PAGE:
Daniel S. Levine

Ten years ago, regulators in Europe set out to address a problem. Drug companies often weren’t pursuing pediatric indications for the drugs they developed. Instead, young patients in need of treatment, often had to rely on doctors prescribing medicines never tested in pediatric patients and used outside of their approved use.

That can be a problem as developmental issues can be important considerations when treating pediatric patients and these issues can vary depending on the stage of development of a patient ranging from newborns to teenage patients. The variations in this population can also make developing medicines for this population complex.

The reasons why drug developers didn’t do more to conduct clinical trials in pediatric population is a matter of both ethics and economics. Until the 1980s, many people considered it unethical to subject children to clinical research. That view has changed overtime as there has been a gradual movement toward the belief that children, like others, deserve to have drugs prescribed to them on the basis of scientific evidence.

The economic considerations, though, have been more problematic. Companies make decisions about what drugs to pursue based in part on market opportunities. The good news is that the Europe has met with some success in addressing the issue.

Regulations instituted in Europe ten years ago to address the lack of drugs developed and researched for use in pediatric patients have produced encouraging results and suggest they will reduce the off-label use of adult medications in pediatric populations, according to a new European Commission report. But the benefits are concentrated in certain therapeutic areas suggesting that research priorities in adult, rather than children, drive development decisions and suggest more work may be needed to address gaps in drug development. 

The report follows a 2013 report aimed at evaluating the impact of the so-called “Paediatric Regulations” to determine whether revisions are necessary. Both reports were mandated by the regulations.

The regulations require companies at an early-stage of development to agree to a pediatric research and development program with the European Medicines Agency. Failure to comply with the agreement could put a marketing approval at risk, providing a stick to go along with carrots providing a six-month extension of market exclusivity, as well as benefits provided by other measures, such as orphan drug designation. There are waivers for medicines that are unlikely to benefit children.

The current report notes that ten years is a short-period to measure the impact of regulation on drug development, but it did find signs of encouragement. From 2007 to 2016, more than 260 new medicines for use by children (new marketing authorizations and new indications) were approved, more linked to the regulation’s requirements, the report said. The number of agreed pediatric investigation plans grew to more than 1,000 in 2017, of which 131 were completed at the end of 2016. The report called this a “clear upward trend.”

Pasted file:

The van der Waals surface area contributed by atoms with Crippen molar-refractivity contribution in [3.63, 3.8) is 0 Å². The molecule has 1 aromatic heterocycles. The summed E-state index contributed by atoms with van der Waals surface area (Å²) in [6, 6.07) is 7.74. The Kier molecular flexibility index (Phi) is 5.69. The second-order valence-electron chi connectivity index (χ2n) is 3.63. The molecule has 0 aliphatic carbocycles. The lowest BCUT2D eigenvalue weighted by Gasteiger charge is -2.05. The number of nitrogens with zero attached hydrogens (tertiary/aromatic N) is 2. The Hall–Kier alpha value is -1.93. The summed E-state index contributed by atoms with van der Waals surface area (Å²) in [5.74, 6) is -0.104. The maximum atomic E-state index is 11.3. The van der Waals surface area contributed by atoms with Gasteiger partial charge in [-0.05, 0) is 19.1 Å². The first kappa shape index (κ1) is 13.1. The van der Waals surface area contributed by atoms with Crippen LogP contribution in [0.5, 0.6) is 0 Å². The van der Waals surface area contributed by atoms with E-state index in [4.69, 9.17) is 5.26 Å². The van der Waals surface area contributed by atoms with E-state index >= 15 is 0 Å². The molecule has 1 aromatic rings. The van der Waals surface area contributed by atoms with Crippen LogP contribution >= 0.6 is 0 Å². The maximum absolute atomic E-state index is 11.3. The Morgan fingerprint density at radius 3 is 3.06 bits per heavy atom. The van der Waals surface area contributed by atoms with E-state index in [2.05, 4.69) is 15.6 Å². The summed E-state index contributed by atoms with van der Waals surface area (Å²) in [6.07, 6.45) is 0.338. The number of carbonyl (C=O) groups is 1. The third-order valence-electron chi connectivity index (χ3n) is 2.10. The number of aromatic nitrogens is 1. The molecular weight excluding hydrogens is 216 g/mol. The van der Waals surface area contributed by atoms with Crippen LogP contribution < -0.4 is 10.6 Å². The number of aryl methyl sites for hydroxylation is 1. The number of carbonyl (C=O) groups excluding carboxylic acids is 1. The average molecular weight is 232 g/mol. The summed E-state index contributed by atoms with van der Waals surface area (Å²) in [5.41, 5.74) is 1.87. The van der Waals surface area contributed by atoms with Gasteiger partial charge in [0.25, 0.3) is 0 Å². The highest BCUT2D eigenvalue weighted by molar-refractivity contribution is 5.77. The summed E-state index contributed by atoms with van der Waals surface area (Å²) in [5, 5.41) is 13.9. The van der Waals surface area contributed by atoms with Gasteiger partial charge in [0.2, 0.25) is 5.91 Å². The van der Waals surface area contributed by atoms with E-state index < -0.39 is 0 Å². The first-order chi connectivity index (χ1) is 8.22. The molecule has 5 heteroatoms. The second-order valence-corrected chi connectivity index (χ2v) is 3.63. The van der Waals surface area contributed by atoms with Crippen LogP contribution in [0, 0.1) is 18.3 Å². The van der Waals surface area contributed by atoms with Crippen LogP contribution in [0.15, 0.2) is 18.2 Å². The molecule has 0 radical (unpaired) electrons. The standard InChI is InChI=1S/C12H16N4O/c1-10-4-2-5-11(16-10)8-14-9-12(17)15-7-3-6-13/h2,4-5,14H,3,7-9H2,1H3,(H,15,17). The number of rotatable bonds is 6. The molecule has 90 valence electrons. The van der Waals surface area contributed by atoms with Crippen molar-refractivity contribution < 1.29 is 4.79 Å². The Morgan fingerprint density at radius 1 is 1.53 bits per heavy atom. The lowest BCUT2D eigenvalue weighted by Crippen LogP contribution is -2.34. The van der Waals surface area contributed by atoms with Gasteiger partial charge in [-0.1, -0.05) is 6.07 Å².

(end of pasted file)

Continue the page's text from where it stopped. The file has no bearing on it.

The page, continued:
“The last 10 years have seen some considerable progress in the availability of medicines for children in certain therapeutic fields because of the Regulation. Rheumatology or infectious diseases are often referred to as prime examples,” the report said. “The significant surge of new treatments for children with rheumatologic diseases following the completion of [pediatric investigation plans] has transformed a sector, which was previously neglected.”

But the report also found that the positive developments do not follow a strategic plan, but instead are often linked to development in adult markets. The reality is that most pediatric investigation plans] grow out of research and development programs for adults. Progress in the pediatric field, the report said, is “dependent on companies’ adult product pipeline and influenced by revenue prospects in a specific market segment.”

“Where the adult needs or market expectations overlap with pediatric needs, children will benefit directly,” the report said. “However, there are a considerable number of diseases that are biologically different in adults and children, where the disease burden differs, or that only exist in children. It is in those diseases, where the mechanism introduced by the Regulation sometimes struggles with scientific, clinical and market realities.”

The bad news is that the area where the regulations have failed to bring strong benefit is in diseases that are unique to pediatric populations where strategic decisions to invest occur independently of ongoing adult programs. “This is particularly true for rare diseases in children, such as pediatric cancer,” the report said.

The report says that in diseases unique to children that are supported by orphan drug regulation, those benefits failed to drive development in the same way that orphan drug regulation did so for adult populations. The commission plans to take a closer look at that question through a join evaluation of the combined effects of the orphan drug and pediatric regulations before considering changes.

The European rare disease patient alliance Eurodis, in comments submitted in response to the report said that companies overlook and underutilize these regulations and, argued that there is a need to better educate industry about them. “Considering that more than half of rare diseases affect children,” the group said, “deep understanding of both regulations will tremendously help medicine developers to optimize their pediatric investigation plans and make the most of the incentives and rewards.”

November 1, 2017

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